As the morning drags on and the sun climbs, sweat beads on my hat-covered forehead. Shade is what I crave, and I’m in luck. Just past the the overpass for San Rafael Ave is a foot bridge we cross to get to east side of the Arroyo, where trees provide momentary cover. A route to the south offers access to the nearby San Pascual Stables and Arroyo Park. But for us, it’s time to complete the loop.
The thought of the stables has barely trotted through my mind when we spot a horse being led along the trail under San Rafael. Other more polite dogs walk by and think nothing of it, but not Milo. Something about equines sends him into a blind rage. I think it’s a height thing. Milo is short, and horses are tall. I guess I’d be mad too.
As in previous walks, I do try to find a moment here or there to take a photo of the dog. You know, for the ‘gram. A little further north, past a habitat restoration sign, the trail dips away from the stream and into a clearing where the defused light freckles the tops of the shrubs, and a rock provides a fine perch for a little dog. Also, there are no horses around to flip the beasts’ insanity switch. He poses, I shoot, and then we move on.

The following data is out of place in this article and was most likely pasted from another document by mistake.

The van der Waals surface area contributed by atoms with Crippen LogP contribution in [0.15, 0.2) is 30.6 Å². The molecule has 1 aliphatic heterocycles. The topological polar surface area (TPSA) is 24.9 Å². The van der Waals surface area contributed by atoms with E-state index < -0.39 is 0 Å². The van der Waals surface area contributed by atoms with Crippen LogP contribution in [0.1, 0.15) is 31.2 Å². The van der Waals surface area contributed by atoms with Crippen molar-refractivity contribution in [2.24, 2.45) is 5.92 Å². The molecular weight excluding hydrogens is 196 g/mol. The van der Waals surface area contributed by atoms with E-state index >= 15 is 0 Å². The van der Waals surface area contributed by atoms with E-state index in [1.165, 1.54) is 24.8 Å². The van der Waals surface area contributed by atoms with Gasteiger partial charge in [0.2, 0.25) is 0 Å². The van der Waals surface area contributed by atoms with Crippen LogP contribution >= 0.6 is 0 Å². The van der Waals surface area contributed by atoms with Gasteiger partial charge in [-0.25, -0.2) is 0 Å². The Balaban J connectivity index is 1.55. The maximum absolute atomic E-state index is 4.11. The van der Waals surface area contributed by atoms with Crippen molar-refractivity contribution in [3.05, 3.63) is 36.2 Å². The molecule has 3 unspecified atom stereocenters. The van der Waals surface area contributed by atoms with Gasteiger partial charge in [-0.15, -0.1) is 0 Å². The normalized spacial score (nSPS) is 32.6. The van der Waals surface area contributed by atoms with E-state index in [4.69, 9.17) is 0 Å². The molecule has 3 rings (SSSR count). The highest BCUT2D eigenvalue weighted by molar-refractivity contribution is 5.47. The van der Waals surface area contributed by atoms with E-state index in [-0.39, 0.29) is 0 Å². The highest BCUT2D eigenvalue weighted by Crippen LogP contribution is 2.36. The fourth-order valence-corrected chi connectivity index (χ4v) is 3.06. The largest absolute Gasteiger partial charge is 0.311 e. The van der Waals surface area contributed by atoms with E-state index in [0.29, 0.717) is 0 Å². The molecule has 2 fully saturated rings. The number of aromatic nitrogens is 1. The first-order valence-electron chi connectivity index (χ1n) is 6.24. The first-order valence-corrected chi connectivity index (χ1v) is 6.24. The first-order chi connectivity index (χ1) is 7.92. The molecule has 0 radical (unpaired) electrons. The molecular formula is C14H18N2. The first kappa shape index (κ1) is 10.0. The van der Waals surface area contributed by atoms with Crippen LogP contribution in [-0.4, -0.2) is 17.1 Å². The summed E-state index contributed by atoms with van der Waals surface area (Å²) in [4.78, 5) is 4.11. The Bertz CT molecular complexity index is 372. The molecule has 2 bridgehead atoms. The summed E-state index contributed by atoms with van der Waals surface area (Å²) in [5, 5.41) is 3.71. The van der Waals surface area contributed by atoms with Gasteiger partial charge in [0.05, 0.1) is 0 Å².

The final leg of the walk takes us past another unexpected find, a casting pond just south of the trailhead that is operated by the Pasadena Casting Club. The pond is one of only three in the state, and unlike the archery range to the west, it seems to be getting good use upon the day of my visit.
Milo and I take position at the north edge of the water and watch for a few minutes as poles fling back and forth, swung with smooth, well-practiced grace. I wonder if the fishermen actually catch anything or they just do it because the repetition puts them into a zen-like trance. Like their form of a mantra. I think to ask but decide it’s better not to approach and risk interrupting the calm.
We return to the parking lot and I check my water bottle for a sip but find it empty. The sweatband of my ball cap is soaked. It’s the right time to finish.
On this day, the footsteps were light, but the thoughts hung a bit heavy. Contemplation of floods and drought. Reflections on what pushes a human to volunteer their own end. A dog driven mad by a horse. Life isn’t all clear blue skies and sunshine, I guess, even when that’s all you can see.
Maybe I should try it again on a cloudier day.
Starting Point: 415 S Arroyo Blvd, Pasadena, CA 91105
End Point: Same
Distance: 3.18 miles
Miles Until Goal: 975.65